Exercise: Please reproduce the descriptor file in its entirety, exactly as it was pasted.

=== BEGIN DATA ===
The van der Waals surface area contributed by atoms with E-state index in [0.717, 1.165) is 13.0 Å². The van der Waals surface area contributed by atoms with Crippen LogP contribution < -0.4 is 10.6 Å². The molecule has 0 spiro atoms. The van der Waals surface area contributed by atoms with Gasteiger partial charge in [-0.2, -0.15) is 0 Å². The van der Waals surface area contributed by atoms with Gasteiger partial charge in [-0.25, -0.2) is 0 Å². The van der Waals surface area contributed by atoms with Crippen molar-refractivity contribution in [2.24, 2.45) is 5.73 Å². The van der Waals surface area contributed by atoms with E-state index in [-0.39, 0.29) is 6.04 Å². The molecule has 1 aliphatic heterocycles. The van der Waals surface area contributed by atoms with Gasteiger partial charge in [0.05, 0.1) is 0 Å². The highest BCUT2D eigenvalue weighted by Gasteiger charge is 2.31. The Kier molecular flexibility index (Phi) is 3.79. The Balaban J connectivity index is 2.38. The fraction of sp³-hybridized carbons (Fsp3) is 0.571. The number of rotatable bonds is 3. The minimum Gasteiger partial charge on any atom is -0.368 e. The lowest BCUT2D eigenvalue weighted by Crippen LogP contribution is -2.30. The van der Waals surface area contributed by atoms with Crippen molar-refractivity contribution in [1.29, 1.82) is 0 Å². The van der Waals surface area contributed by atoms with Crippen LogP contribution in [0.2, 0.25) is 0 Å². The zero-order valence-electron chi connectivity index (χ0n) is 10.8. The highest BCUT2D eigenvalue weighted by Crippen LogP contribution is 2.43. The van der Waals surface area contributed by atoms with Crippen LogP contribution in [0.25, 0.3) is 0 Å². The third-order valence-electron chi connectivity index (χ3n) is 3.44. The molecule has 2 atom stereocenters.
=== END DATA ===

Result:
The van der Waals surface area contributed by atoms with E-state index in [0.717, 1.165) is 13.0 Å². The van der Waals surface area contributed by atoms with Crippen LogP contribution < -0.4 is 10.6 Å². The molecule has 0 spiro atoms. The van der Waals surface area contributed by atoms with Gasteiger partial charge in [-0.2, -0.15) is 0 Å². The van der Waals surface area contributed by atoms with Gasteiger partial charge in [-0.25, -0.2) is 0 Å². The van der Waals surface area contributed by atoms with Crippen molar-refractivity contribution in [2.24, 2.45) is 5.73 Å². The van der Waals surface area contributed by atoms with E-state index in [-0.39, 0.29) is 6.04 Å². The molecule has 1 aliphatic heterocycles. The van der Waals surface area contributed by atoms with Gasteiger partial charge in [0.05, 0.1) is 0 Å². The highest BCUT2D eigenvalue weighted by Gasteiger charge is 2.31. The Kier molecular flexibility index (Phi) is 3.79. The Balaban J connectivity index is 2.38. The fraction of sp³-hybridized carbons (Fsp3) is 0.571. The number of rotatable bonds is 3. The minimum Gasteiger partial charge on any atom is -0.368 e. The lowest BCUT2D eigenvalue weighted by Crippen LogP contribution is -2.30. The van der Waals surface area contributed by atoms with Crippen molar-refractivity contribution in [1.29, 1.82) is 0 Å². The van der Waals surface area contributed by atoms with Crippen LogP contribution in [0.2, 0.25) is 0 Å². The zero-order valence-electron chi connectivity index (χ0n) is 10.8. The highest BCUT2D eigenvalue weighted by Crippen LogP contribution is 2.43. The van der Waals surface area contributed by atoms with Crippen LogP contribution in [0.25, 0.3) is 0 Å². The third-order valence-electron chi connectivity index (χ3n) is 3.44. The molecule has 2 atom stereocenters.